back to the Black Table

Given its recent problems, you'd think the editors of New York Times would do everything in their power to make readers out of the 56 people who actually stay in Gotham over summer weekends.

You'd think they would want those sad, city-bound asses seated on ripped red pleather bar stools, hunched over the Weekend section of the Times in some dark, piss-and-Bud-smelling dump where the AC sounds like a jet turbine, the barkeep is crankier than Qusay Hussein without his heroin supply and the pickled eggs are the choicest item on the "menu."

But instead, the Times encourages people to run out and frolic all weekend long. The editors of the Weekend's "Spare Times" section put on their little "community newspaper" visors and suggest real stuff for those 56 people to go do. There are listings for "events," "attractions," "gardens," "recreation," and -- my favorite -- "walking tours."

They're innocuous crap, like this one: "NOSHWALKS. The food and culture of Sunset Park, Brooklyn sampled tomorrow at 11 a.m., meeting in Brooklyn in the parking lot of the Hong Kong Dynasty Supermarket, Eighth Avenue at 60th Street. Fee, $18."

Maybe New York isn't Sin City, but there's plenty of sin going on here. Try these seven deadly walking tours instead.

The tour visits excessive beliefs in one's own abilities. Combines interference with the individual's recognition of the grace of God with tastings at local ethnic restaurants. Meets tomorrow at 11 a.m. outside Howell Raines's old office at the New York Times on 43rd St. Stops at taverns frequented by O'Henry, Jayson Blair and Lance Burton: Master Magician. Fee: $12; $9 for Condè Nast interns who've slept with some HBO producer, gays and Donald H. Rumsfeld.

Combines stops at -- among others -- Alain Ducasse and Gray's Papaya with a stroll through the inordinate desire to consume more than one needs. Led by Alec Baldwin. Meets at 2 p.m. tomorrow (for Mountain Dew and Hot Pockets: Alec's treat) around that big table in the Security Council Chamber at the United Nations. Depending on whether or not Alec fucks up a photographer, may also stop by Cinnabon at the Manhattan Mall on 6th and 33rd because, like, my friend Heather?…who works at The Piercing Pagoda?…gets, like, 10% off Pecanbons and Mochalatta Chills.

Greenwich Village and West Village. Explores landmarks and historic sites connected to the desire for others' traits, status or abilities. With a special stop at Emerson's quote about art and jealousy and a mistress and stuff. Will look in windows of shops you'll never be able to afford, both in Soho and on Fifth Ave. where we will also cross the streets near hotels whose managers would laugh in your face and then spit on you if you ever tried to come through their revolving door. Meets 1 p.m. Saturday at some dickhead's $550/mo. 3-bedroom rent-controlled loft in the West Village. Prick. No fee. Sponsored by Universal Studios' "2 Fast 2 Furious" -- Cross the line one more time!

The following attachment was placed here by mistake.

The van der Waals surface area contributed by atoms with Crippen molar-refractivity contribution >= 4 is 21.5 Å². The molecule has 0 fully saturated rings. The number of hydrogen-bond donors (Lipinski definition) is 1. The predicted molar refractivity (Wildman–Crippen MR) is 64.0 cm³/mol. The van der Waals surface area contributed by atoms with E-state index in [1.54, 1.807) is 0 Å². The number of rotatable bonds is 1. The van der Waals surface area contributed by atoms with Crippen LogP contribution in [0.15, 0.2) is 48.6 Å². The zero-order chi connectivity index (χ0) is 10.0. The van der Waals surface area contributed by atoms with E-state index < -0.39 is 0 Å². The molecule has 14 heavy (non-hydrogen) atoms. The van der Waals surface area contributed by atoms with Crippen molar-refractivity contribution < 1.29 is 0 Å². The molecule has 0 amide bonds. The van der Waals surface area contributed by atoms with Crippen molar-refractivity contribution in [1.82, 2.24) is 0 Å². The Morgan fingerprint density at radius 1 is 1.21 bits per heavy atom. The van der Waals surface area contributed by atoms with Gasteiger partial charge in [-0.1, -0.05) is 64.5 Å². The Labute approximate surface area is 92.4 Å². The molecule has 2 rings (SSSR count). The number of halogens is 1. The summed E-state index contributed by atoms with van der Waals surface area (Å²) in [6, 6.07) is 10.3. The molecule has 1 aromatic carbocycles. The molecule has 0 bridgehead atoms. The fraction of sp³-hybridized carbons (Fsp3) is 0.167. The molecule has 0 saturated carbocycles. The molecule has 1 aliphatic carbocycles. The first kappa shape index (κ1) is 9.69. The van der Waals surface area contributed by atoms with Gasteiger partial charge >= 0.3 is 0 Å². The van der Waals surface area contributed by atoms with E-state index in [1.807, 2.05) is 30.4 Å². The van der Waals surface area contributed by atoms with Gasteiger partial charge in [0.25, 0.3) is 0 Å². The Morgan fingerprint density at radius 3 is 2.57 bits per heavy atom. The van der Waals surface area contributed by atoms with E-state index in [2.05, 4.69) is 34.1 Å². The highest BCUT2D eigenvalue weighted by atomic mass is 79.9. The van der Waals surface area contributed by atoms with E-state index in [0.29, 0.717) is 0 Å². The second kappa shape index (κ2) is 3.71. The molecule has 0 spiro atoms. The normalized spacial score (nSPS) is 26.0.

Tramp through the neighborhoods of disordered desire for sexual pleasure in search of the answer to the question: "Can a man take fire to his bosom and his garments not be burned?" Walkers will be able to audition for a guest dancing spot at Billy's Topless when we meet at 10 a.m. on 6th Ave. between 23rd and 24th. Should the desire grab you (and it should) walkers are invited to spank Alec Baldwin if we happen to run into the Gluttony group. Sponsored by the Alabama Petroleum Equipment Contractors Association. Fee: $10. Includes adult subject matter (sins of the flesh and such.) Information: 1(800) HUGE-BOOBS.

With emphasis on those to whom you might not turn the other cheek. Visits people who stop in the middle of the sidewalk to look at their watch and others who describe the feats of professional athletes as "courageous." Just to get your dander up before we begin, meet on the 79th St. subway platform at 6 on Friday evening. The Bible says, "every one who is angry with his brother shall be liable to judgment," but at the time God had yet to create "Access Hollywood's" Pat O'Brien. Fee: $10. Information and meeting times:

A constitutional through the obsessive desire for ever-more material goods and the attendant power. With readings of works by Gordon Gekko, Martha Stewart and Liberian president, Charles Taylor. Will visit the rooming house on lower Broadway at W. Houston (now a Williams-Sonoma Kids) where, in the years after World War I, filmmaker Erich von Stroheim found a battered copy of the novel he would later adapt into his 1925 masterpiece, "Greed" (starring Gibson Gowland, Zasu Pitts and, oddly, Tupac Shakur.)

This walk has been cancelled.



Tim Townsend is a writer living in Connecticut.